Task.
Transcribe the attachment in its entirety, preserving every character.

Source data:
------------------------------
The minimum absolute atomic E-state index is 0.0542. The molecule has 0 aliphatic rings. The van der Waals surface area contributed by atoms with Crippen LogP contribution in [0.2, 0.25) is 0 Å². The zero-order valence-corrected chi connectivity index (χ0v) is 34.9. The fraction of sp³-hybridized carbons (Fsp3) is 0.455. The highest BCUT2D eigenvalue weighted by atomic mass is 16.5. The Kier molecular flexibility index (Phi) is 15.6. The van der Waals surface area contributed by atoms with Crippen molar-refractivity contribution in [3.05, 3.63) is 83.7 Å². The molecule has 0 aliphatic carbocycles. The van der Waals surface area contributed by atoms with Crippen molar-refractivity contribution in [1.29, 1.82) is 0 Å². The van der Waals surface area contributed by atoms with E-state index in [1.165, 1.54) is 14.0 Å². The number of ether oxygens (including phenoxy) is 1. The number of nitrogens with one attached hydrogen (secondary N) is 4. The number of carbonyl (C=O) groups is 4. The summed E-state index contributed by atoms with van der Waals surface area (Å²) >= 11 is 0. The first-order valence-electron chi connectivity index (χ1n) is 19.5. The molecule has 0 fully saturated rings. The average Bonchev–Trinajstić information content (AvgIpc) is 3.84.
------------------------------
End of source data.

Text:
The minimum absolute atomic E-state index is 0.0542. The molecule has 0 aliphatic rings. The van der Waals surface area contributed by atoms with Crippen LogP contribution in [0.2, 0.25) is 0 Å². The zero-order valence-corrected chi connectivity index (χ0v) is 34.9. The fraction of sp³-hybridized carbons (Fsp3) is 0.455. The highest BCUT2D eigenvalue weighted by atomic mass is 16.5. The Kier molecular flexibility index (Phi) is 15.6. The van der Waals surface area contributed by atoms with Crippen molar-refractivity contribution in [3.05, 3.63) is 83.7 Å². The molecule has 0 aliphatic carbocycles. The van der Waals surface area contributed by atoms with Crippen molar-refractivity contribution in [1.29, 1.82) is 0 Å². The van der Waals surface area contributed by atoms with E-state index in [1.165, 1.54) is 14.0 Å². The number of ether oxygens (including phenoxy) is 1. The number of nitrogens with one attached hydrogen (secondary N) is 4. The number of carbonyl (C=O) groups is 4. The summed E-state index contributed by atoms with van der Waals surface area (Å²) >= 11 is 0. The first-order valence-electron chi connectivity index (χ1n) is 19.5. The molecule has 0 fully saturated rings. The average Bonchev–Trinajstić information content (AvgIpc) is 3.84.